I am grateful and honored that I was awarded a career development artist-in-residence through Hinge Arts at the Kirkbride, a community development and artist residency program at the historic Fergus Falls State Hospital, or the “Kirkbride Building.” Launched in Spring 2015, Hinge Arts is intended to create opportunities where artists and community members gather to explore themes of transition, connection, and innovation inspired by the community’s 124 years of hosting a state mental institution.
Before I delve into things, I want to thank to my writing mentors, Elizabeth Birmingham (AKA BETSY the Queen) and Cindy Nichols from NDSU and Justin Hocking, Oregon book award winner (The Great Floodgates of the Wonderworld) from Portland. Also thanks to writing editor friends Sarah Nour and Kate Thoreson and the MN Springboard for the Arts.
What in the Sam Hill is an 'artist-in-residence' mean, some of my friends and family have asked? Stuffing oneself with bonbons draped over velvet-ensconced chaise lounges whilst talking about dead people's art and sculpting bird replicas out of fine aged cheese? Nah. It is an opportunity to work on a major project away from the pressures of daily life, with access to an artist apartment, studio, career development activities, and workshops along with sharing my work with the community.
I plan to work on my memoir with the tentative title, Lessons in Defying Gravity. This lyrical, hybrid-genre memoir fuses together personal narrative about mental health and addiction with an exploration of the relationship between mental illness and creativity, psychology, and astronomy. I seek to explore the complexities of these issues within the context of a society that simultaneously stigmatizes and romanticizes mental illness and addiction, raise awareness, and shatter stereotypes. I hope to expand the reader's conception of what memoir and madness mean through experimenting with form, experiment, and fuse research with narrative in a non-linear story arc.
Here is just a brief excerpt that kind of explains why there are three major "threads" throughout this book.
“If sanity and insanity exist, how shall we know them?” –David Rosenhan, Ph.D.
"Madness is simultaneously a volcanic eruption and a dramatic implosion. Gravity grabs violent hold of some of us. I know this intimately- this cataclysmic rift within the self. And so it is only right that this should be written in the form of a fractured narrative, a narrative of layers. A narrative informed by Jacques Derrida who writes, “Deconstruction is not the mixture but the tension between memory, fidelity, the preservation of something that has been given to us, and, at the same time, heterogeneity, something absolutely new, and a break.' "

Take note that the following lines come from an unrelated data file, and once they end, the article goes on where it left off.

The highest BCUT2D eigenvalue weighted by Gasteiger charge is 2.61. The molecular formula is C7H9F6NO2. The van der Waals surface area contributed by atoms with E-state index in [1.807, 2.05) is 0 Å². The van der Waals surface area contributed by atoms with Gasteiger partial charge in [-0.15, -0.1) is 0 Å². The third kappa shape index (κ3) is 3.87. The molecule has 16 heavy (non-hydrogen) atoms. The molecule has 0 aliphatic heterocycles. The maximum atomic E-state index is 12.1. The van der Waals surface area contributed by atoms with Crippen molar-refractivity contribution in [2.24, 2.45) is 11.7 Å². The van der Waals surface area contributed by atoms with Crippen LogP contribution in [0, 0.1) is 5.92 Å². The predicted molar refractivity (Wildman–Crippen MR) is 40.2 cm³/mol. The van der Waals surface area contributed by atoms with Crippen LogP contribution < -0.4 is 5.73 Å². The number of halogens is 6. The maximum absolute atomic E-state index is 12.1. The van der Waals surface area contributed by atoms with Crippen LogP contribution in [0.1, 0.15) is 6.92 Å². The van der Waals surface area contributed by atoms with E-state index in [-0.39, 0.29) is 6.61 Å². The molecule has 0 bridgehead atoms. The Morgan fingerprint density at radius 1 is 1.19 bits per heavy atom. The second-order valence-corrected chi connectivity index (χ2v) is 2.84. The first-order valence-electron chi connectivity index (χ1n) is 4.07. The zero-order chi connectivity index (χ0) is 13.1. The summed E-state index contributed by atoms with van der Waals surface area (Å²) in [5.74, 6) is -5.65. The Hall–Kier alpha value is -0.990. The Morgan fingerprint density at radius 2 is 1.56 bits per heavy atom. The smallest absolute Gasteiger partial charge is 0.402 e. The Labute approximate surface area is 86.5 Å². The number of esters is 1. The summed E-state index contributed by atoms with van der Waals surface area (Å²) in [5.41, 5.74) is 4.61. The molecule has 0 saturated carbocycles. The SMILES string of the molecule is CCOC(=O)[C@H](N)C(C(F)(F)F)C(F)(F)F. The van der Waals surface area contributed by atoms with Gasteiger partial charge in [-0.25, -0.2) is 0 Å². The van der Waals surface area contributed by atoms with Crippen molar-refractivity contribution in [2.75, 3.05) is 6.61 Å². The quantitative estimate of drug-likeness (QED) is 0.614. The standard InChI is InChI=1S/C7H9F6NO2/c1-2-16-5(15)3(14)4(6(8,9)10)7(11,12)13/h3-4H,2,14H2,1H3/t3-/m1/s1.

The kind of collapse I speak of is intricately entwined with loss. I used to romanticize this collapse- wanted to be like my teenage literary idol Sylvia Plath I wanted to burn brightly then become crushed by gravity just as they were. For years I continued embracing the myth of the suffering female poet, despite the fact that I was only suffering and hardly writing. Suffering compelled me to explore the romantic correlation between madness and creativity. This correlation dates back to Plato, who described the poet as one possessed by a “divine madness” and Aristotle who said “no great imaginative power without a dash of madness”
(Excerpt below titled "Architecture of the Broken" originally Appeared in Oregon Humanities Magazine, Spring 2015)
I have an opal-colored, oval rock on my five-dollar rummage sale bookshelf, carved with the word inspire. My licensed addiction counselor gave me this rock on my graduation as a message of encouragement, something to turn to when times were tough. It made my triumph traceable and palpable, something I held in my hand after a difficult day.
One year and six months after graduating, I got a call from my counselor. I immediately recognized the fluttering frequencies of her sweet soprano. I had sent her a card almost a year ago to thank her. I thought she had forgotten about me, that I was just another faceless patient. But she asked me to come to treatment and tell my story.
Maintaining sobriety for more than a few months seemed beyond my outstretched fingertips. But I made it. And I would be on the other side of the equation this time. Upon returning to treatment, I felt a strange alchemy of emotions: elation, pain, happiness, apathy, pity, gratitude.
Since I left the treatment center, management had changed. They had taken down the fading picture of a haggard-looking Pope Benedict that was plastered on the wall outside the cafeteria. My junkie friend Tom and I tried to steal that picture for a souvenir of our pilgrimage through rehab. We meant no disrespect to the pope.
Other things had not changed. There was still a group of young and old and in-between people hovering around the perimeter of the building, stitched together by billowing cigarette smoke and brokenness. The bathroom still smelled pungently like garlic cloves.
I was among the architecture of the broken. These walls seemed too sturdy and at the same not sturdy enough. The lighting was still fluorescent, harsh, unforgiving.
I spoke, fidgeting, shaking, and fumbling. The patients’ eyes brimmed with the same emotions I felt when I was in those same hard-backed brown chairs. I knew how their bruised limbs yearned for tenderness and hoped my words might provide some solace. I realized how peaceful I felt among them despite, or maybe because of, their brokenness, because I am still one of them. Broken people know this without asking. It is an invisible thread that knits us together.